LAWRENCEVILLE, Georgia — Urban Meyer might be the closest thing to Nick Saban in modern-day college football, in terms of winning percentage and championships won.
But make no mistake, they’re different people.
When Saban (five national titles since 2003 — four with Alabama, one with LSU) attends a public event during the offseason — like the recent MacArthur Trophy presentation (last month in Atlanta) — the Alabama head coach strides through the room with a presidential aura, flanked by aides (stealthily disseminating information to the boss) and collecting gasps from the crimson-clad masses who can’t believe they’re sooooo close to arguably the greatest coach in college sports history.
Conversely, when Meyer (three national titles since 2006 — two with Florida, one with Ohio State) partakes in a satellite camp at Central Gwinnett High School (Thursday morning), the Ohio State head coach works the football grounds like a beloved United States senator — shaking countless hands, offering his undivided attention to coaches of all levels, posing for two-person “selfies” upon request and happily looking the part of a man who’s living out his dream job every day.
(For what it’s worth, Meyer wore a pair of conservative, primarily white Nike shoes on Thursday. However, the big, blue swoosh represented a dramatic departure from Steph Curry‘s old-man ‘Chef Curry’ sneakers, shown below.)
And then there’s this: During the satellite-camp action on Thursday, a loud but friendly Ohio State supporter in the Central Gwinnett High stands yelled, Urban, O-H! — a brief war chant which prompted Meyer (50-4 with Ohio State since 2012) to acknowledge the shout-out with a smile … and the signature arm gesture of O-H.
Can you imagine Saban yelling “Roll Tide!” at the top of his lungs to a small Alabama cluster, in a half-full high school stadium?
It’s a mind-blowing thought for the sometimes-robotic Saban.
Watching the relaxed Meyer turn on the charm with coach and players was quite the sight; but it also made sense after watching Mississippi State head coach Dan Mullen — a longtime Meyer protege at Bowling Green (2001-02), Utah (2003-04) and Florida (2005-08), before landing the MSU job — work the Central Gwinnett satellite camp in an easy-breezy fashion.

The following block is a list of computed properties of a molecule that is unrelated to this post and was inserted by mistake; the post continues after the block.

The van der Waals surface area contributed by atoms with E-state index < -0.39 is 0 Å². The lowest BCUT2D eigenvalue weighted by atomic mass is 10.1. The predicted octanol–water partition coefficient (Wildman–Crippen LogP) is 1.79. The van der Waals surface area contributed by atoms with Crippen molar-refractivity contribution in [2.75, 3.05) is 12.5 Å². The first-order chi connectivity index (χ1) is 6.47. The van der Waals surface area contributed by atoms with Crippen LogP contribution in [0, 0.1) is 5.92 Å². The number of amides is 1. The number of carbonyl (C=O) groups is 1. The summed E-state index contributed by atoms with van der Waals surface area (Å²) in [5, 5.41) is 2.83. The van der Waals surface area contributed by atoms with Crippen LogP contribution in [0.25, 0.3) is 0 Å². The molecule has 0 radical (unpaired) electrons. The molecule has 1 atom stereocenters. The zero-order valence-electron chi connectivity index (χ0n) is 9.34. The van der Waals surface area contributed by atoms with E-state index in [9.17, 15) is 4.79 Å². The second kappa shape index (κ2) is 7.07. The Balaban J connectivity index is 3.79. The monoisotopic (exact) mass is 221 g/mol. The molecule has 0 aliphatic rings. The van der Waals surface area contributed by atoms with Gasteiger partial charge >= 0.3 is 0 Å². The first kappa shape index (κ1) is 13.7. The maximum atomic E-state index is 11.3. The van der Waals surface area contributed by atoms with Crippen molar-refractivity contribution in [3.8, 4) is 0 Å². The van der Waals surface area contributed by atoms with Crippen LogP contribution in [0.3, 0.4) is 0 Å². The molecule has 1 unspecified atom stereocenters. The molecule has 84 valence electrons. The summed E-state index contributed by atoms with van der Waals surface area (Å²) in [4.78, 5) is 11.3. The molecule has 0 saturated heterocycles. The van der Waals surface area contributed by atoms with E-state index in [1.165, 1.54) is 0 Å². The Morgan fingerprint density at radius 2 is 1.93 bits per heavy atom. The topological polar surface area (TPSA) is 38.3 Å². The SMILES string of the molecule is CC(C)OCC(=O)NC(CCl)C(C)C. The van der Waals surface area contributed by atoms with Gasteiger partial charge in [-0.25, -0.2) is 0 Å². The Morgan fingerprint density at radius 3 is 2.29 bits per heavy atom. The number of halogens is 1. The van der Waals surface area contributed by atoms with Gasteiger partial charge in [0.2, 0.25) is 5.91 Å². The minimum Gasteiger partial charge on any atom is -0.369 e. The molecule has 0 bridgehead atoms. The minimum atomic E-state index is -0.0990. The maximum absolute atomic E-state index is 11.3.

And that’s when it hits you: Mullen and Meyer share the same jovial traits — at least when there are no games to be won or lost on that day.
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It would have been nice to collect/decipher some on-the-record comments from Meyer and Mullen, regarding college football’s most pressing issues — the Big Ten’s move to a nine-game conference-scheduling model (the 14-team SEC remains at eight games), whether satellite camps merit more NCAA regulation in future years, the annual thrill of competing for the four-team College Football Playoff and the down-the-road possibility of Power 5 teams hosting other Power 5 schools for fall-camp workouts/scrimmages (similar to the NFL).
It would have also been cool to ask Mullen about the challenge of moving on without the departed Dak Prescott (9,376 yards passing, 111 total TDs), easily the greatest quarterback in Mississippi State history.
(Presumably, it’s now Nick Fitzgerald‘s show in Starkville.)
Instead, Meyer and Mullen were obliged to politely refuse interviews with the waiting press, citing an oblique NCAA rule prohibiting coaches from speaking to the media at satellite camps.
Considering how Michigan head coach Jim Harbaugh has been a regular chatterbox with the media during his own globetrotting camp tour suggests Meyer and Mullen were hiding behind a nonexistent statute.
But then again, the NCAA invoked a serious change on the fly two weeks ago, denouncing the practice of FBS head coaches (aka Harbaugh) taking one-on-one photos with satellite-camp participants, declaring it an unfair recruiting advantage.
So, maybe Mullen and Meyer weren’t in the wrong for their radio silence. Truth be told, Meyer was all set to speak on a number of topics Thursday, before being stopped by an Ohio State aide; and by all accounts, this exchange didn’t have the look of a poorly executed Good Cop, Bad Cop ruse.
The relentlessly positive Mullen didn’t speak on any official topics, but happily cleared up one social-media mystery: He, and only he, controls his official Twitter account.
Here’s why that’s relevant: Back in March, I penned a whimsical, partial tongue-in-cheek piece entitled, “Politics and Pigskin: 6 modern-era SEC head coaches who could have been governors.”
The listing included Alabama icon Paul ‘Bear’ Bryant, UGA legend Vince Dooley, current LSU head coach Les Miles, former UGA coach Mark Richt, former Alabama/Kentucky head coach Bill Curry and Mullen — Mississippi State’s coach since 2009 (55-35 overall).
And within 30 seconds of promoting the piece on Twitter — without touting any specific coaching names — Mullen’s Twitter account re-tweeted the promotional tweet.
Now, that’s how you work a room in today’s digital age.
Jay Clemons, the 2015 national winner for “Sports Blog Of The Year” (Cynopsis Media), has previously written for SI.com, The National Football Post, Bleacher Report and Fox Sports.